The government's case centered around a series of events involving the Midland Bank transaction and the co-defendant's dealings with BNY Western Trust Company ("BNY") relating thereto. On October 18, 1995, Chang and Blum met with, among others, James L. Birdwell, BNY's Vice President of Operations, to discuss the possibility of (a) BNY acting as custodian of the Certificate in connection with the Midland Bank transaction and (b) BNY issuing an asset statement showing that BNY held the Certificate in its possession. At the October 18 meeting, both Chang and Blum represented that they would provide BNY with documentation establishing the Certificate's authenticity. After the October 18 meeting, Birdwell had reservations about the Certificate, so he contacted the FBI to verify that the proposed transaction was legitimate. The FBI informed Birdwell that it believed the Certificate to be counterfeit, and Birdwell agreed to cooperate in the FBI's investigation. On February 28, 1996, Chang and Blum again met with Birdwell and others at BNY's office in Los Angeles. The FBI recorded and videotaped the meeting. At the meeting, Chang and Blum showed the original Certificate to Birdwell and produced a black light to demonstrate the watermark and other aspects of the Certificate that, according to Chang and Blum, established its authenticity. The FBI arrested Chang and Blum at the conclusion of the meeting.
Both Chang and Blum insisted throughout trial that, at all times during their negotiations with BNY, Midland Bank and others, they believed the Certificate to be authentic. Chang testified that he had taken several steps to establish the Certificate's authenticity, both before and after acquiring the Certificate in 1993. Further, Chang and Blum pointed to the fact that the FBI previously had questioned each of them separately regarding the Certificate, but had not seized the Certificate, as an additional basis for their belief that the Certificate was authentic. Chang also attempted to introduce expert testimony from Edmond Lausier, an assistant professor of clinical marketing at the University of Southern California, to counter the government's evidence that the Certificate was counterfeit.1 On December 9, 1996, the jury convicted both Chang and Blum on all three counts. At sentencing, the district court ordered Chang confined to prison for 63 months on Count One, 36 months on Count Two, and 12 months on Count Three, all three terms to be served concurrently.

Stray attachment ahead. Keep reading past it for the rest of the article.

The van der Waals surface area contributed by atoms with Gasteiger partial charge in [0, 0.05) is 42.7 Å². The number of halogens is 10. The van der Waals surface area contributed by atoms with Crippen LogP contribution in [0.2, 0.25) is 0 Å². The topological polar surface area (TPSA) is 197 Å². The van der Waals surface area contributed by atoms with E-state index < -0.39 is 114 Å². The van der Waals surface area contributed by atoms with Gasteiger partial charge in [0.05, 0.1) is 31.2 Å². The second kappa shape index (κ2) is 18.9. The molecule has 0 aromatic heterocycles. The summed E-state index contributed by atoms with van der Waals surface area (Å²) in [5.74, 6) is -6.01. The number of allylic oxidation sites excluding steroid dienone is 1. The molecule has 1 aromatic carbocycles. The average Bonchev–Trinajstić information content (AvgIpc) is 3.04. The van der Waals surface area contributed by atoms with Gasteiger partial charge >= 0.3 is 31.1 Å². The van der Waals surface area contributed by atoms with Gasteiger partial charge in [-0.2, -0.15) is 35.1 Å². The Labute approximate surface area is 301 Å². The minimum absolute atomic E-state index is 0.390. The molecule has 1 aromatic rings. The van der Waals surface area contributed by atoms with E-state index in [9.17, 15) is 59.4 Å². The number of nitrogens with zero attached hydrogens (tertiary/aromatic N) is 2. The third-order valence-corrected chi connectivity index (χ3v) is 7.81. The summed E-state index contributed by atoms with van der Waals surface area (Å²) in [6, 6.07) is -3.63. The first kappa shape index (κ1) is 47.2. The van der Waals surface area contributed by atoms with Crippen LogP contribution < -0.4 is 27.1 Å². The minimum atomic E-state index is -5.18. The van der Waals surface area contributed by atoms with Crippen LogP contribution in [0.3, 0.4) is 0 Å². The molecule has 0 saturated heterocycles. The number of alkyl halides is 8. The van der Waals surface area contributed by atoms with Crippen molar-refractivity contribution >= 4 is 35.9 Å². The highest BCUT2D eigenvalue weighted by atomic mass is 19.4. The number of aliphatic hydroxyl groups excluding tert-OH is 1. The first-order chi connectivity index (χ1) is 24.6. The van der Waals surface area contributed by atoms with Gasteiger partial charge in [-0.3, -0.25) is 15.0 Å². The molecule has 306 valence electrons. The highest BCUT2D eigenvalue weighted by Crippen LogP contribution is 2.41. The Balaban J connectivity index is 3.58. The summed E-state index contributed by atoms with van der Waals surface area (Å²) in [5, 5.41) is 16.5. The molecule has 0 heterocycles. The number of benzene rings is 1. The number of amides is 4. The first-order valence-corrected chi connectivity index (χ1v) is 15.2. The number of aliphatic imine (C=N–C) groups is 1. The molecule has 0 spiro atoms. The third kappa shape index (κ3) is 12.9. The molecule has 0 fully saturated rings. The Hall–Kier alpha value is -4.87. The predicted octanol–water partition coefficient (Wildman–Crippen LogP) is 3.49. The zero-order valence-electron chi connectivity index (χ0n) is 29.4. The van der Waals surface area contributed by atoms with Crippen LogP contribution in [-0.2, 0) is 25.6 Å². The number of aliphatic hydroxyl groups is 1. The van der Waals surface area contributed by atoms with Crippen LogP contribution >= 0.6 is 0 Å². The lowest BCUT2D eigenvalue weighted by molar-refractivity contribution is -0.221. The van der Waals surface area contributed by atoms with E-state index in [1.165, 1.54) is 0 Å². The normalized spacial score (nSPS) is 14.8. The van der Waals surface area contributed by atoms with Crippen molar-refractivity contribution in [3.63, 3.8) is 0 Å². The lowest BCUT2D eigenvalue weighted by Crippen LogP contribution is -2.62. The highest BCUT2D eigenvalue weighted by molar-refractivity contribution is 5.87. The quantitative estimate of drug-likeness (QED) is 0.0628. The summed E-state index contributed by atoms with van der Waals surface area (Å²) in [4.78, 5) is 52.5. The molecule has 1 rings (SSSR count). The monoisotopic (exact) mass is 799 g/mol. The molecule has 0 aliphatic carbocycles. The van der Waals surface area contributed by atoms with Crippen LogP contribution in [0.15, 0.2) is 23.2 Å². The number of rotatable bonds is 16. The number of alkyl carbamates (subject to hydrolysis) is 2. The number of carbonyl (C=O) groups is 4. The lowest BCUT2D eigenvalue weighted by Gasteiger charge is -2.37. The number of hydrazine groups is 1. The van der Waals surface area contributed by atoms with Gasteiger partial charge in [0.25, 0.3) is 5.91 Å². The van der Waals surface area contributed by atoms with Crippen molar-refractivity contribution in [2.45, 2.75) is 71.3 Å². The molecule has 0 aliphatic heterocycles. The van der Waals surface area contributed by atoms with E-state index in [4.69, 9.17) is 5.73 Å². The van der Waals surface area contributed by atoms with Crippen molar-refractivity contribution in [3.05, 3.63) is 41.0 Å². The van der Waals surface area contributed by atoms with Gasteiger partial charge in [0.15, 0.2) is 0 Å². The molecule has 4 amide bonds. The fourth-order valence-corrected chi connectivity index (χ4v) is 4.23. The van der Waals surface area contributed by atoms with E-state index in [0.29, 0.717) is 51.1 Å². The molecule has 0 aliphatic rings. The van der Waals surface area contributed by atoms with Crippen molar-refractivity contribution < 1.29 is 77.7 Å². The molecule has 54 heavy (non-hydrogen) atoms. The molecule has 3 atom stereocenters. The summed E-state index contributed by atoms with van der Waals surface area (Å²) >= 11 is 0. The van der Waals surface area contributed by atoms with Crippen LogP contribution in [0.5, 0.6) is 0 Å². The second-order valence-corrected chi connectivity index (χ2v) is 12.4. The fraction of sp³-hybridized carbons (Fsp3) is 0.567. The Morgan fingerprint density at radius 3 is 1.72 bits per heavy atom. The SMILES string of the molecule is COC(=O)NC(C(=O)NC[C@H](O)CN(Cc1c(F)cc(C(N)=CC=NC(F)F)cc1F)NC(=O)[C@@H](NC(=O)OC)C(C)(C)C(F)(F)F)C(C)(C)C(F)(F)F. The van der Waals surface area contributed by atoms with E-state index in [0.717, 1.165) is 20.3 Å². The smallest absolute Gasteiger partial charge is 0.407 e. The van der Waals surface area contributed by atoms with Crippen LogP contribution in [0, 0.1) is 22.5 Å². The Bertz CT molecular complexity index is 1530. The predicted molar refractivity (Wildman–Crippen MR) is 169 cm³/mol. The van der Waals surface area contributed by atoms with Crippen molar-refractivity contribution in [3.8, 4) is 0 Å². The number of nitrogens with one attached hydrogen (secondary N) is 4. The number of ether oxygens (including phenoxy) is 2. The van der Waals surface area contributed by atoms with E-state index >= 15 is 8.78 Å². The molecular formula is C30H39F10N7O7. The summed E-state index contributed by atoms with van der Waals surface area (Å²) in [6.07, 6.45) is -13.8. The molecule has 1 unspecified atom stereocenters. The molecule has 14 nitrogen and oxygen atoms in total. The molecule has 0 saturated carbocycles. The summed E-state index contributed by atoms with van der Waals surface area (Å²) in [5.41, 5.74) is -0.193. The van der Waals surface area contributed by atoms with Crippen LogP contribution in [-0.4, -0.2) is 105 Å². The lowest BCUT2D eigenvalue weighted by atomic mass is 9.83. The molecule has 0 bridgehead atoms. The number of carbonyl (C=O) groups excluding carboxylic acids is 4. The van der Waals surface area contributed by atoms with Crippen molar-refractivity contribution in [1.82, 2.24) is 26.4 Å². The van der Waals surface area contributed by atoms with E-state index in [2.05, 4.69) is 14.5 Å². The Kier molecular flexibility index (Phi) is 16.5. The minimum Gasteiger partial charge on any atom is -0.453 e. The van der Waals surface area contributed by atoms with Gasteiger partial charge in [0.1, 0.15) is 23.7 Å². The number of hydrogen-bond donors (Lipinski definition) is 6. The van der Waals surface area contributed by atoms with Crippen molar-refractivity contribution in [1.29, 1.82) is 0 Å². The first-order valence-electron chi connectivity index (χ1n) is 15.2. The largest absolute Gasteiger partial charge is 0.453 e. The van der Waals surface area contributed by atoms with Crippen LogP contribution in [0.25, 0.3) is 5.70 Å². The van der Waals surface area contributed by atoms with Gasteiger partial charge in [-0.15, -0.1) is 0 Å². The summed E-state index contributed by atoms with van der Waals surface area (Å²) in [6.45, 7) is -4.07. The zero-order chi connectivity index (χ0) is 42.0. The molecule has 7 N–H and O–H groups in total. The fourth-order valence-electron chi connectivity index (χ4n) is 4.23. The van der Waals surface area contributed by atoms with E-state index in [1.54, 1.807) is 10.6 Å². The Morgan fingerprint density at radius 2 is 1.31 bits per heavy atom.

I. Exclusion of Professor Lausier's Expert Testimony
Professor Lausier, Chang's only proffered expert witness, would have opined
that the Certificate was genuine, and his testimony would have directly contradicted the government's contention that the Certificate was counterfeit. If Chang had been able to prove the Certificate's authenticity, he would have been acquitted on all charges; therefore, Lausier's testimony, if properly admitted, would have been a key element of Chang's defense.
We review the district court's exclusion of Lausier's testimony for an abuse of discretion. See, e.g., United States v. Scholl, 166 F.3d 964, 971-72 (9th Cir.), cert. denied, _______ U.S. _______, 120 S.Ct. 176 (1999).